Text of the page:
LAHORE: It was difficult to understand why he was doing it but one could gauge the pain that he was still going through while standing at the Charring Cross signal the site of tragic blast incident.

The man was Naveed Khan, who runs a shwarma shop on The Mall. He was taking photos and making videos with his cell phone of the site, which was washed sometime in the late afternoon. It was amazing the way he was taking the photos. “It was a tragic incident. It is now part of history and I want to keep record of this tragic chapter of our history. Last night I had seen this place filled with the blood and body parts of the victims of bomb blast.

“It’s heart wrenching as I saw it all personally just few yards from Al-Falah building,” Naveed said. He is no doubt a very brave man who instead of running away from the scene fully participated in relief efforts to shift the injured and dead bodies to hospitals.

“The site has been washed. Nothing reminds you of what happened yesterday. It is black metal surface of the road and a shattered-pole,” he said with a sigh.

The Charring Cross was opened to traffic and public at around five in the evening. Every passerby stood for a moment. Men or women on foot or in their cars slowed down to have a look at the same place where the incident had taken place. There was sadness on everyone’s face and the people hardly talked about what had happened there yesterday. Their solemn faces showed their grief. Their eyes were telling the whole truth.

“It’s unbelievable that how a man with so many explosives came here to conduct the blast. Today, all my fellow traders are very sad for the innocent lives that we have lost,” Naveed said.

A couple on a motorbike stood there for some minutes and started cursing perpetrators of the blast. They also condemned the government for its failure to protect people. “Hell to the attacker and hell to those who gave him birth,” said the lady, with anguish visible on her face. “Baira gharq howay zalma da” (may they rot in hell), the lady said loudly and then they both left for their destination.

Some people who were sitting beside the wall of Al-Habib Bank near Regal Chowk, just in front of Hall Road at the Mall, and were sharing their views about the incident.

Rafiq Ahmed, a man with white beard and wrapped in green shalwar kameez said to another man sitting next to him whom he called Tahir at the tea shop. “Police were targeted because the attacker blew himself up at the moment when all the senior officials had reached there.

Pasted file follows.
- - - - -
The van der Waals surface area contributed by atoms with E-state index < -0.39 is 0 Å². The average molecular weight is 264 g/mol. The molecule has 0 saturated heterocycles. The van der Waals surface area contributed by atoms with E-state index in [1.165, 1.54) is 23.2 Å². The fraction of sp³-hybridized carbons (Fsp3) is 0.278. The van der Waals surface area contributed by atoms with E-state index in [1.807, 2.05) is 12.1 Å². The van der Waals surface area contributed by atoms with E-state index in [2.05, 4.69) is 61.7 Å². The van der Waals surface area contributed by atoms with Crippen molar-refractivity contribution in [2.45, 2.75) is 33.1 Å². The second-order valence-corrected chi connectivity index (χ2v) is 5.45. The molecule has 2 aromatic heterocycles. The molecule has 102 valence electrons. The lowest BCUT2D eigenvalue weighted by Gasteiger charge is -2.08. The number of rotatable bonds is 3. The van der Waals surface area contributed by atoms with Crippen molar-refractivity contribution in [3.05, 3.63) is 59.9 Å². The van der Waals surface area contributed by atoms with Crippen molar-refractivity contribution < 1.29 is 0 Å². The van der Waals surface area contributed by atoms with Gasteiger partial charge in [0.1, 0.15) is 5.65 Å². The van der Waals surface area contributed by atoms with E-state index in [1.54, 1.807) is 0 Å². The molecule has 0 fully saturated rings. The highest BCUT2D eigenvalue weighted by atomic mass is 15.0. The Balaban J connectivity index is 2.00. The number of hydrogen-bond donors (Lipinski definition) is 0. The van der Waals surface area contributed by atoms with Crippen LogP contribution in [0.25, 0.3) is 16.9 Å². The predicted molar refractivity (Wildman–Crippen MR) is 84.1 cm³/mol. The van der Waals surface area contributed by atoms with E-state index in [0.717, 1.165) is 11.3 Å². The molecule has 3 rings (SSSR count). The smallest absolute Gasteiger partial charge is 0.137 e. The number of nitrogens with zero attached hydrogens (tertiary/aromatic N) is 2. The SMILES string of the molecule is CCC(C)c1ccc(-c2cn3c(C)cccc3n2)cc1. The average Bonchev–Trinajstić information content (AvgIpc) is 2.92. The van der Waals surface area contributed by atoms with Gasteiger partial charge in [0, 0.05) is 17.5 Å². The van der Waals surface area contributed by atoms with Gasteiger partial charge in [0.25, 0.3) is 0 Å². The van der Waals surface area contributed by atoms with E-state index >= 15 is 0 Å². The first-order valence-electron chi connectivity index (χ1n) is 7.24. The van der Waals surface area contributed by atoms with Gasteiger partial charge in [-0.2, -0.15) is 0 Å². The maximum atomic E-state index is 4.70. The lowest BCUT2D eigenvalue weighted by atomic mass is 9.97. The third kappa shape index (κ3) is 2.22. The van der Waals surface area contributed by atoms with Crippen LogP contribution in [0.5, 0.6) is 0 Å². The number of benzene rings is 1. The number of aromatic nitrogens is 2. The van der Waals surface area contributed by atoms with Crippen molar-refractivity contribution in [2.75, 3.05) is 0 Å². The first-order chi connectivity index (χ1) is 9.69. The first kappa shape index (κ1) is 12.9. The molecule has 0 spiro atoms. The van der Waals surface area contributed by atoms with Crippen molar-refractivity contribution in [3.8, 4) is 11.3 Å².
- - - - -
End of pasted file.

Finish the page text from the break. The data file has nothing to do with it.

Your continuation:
“Some days ago, a religious group staged rally but it was all peaceful. There was no terror threat then. But these peaceful pharmacists became target of terrorists,” he said. This scribe also intervened and asked them that “if the IPL was the focus of the perpetrators as some people were saying that India doesn’t want it to be successful” they replied “No, this doesn’t look like, it were police.

Another at the place sipping tea said very quietly that this is a new series of attacks which has begun when the new team of army leadership is in charge now and they want to put pressure on it. They, then started criticizing police saying that how a common man expect peace and safety if police themselves are not secure.

“Yes, you’re right! No security for anyone. May God bless us all. We are at the mercy of God,” Tahir Wadood said.

Though, the traffic was allowed in the evening, no rush was observed. Sadness had descended everywhere. During the visit of old Mozzang Bazaar the shops were open but mostly the people who were sitting at different places were expressing their anger and despair.

“The terrorists have become so strong that they can hit anywhere, anytime,” said Shabbir Maanik who is owner of an eatery at Mozang Bazaar.

“We’re insecure because the attack did not even spare senior police officials. Nothing is safe including schools, hospitals, buses and trains, because our rulers do nothing for the public rather than make hollow slogans. Why they are not ever attacked?” lamented Shabbir while dealing with a consumer who had come there to buy some ‘Naan Channay’.

“We lack the system and we don’t want to improve it. So such incidents can’t stop. The attackers belong to us; we brought them up and now we are reaping what we had sown. The sense of fear and killing will prevail unless serious radical steps are taken to combat this menace,” Zahid Azeem said. Zahid is a teacher who teaches at a private school on Empress Road and lives in Mozang area.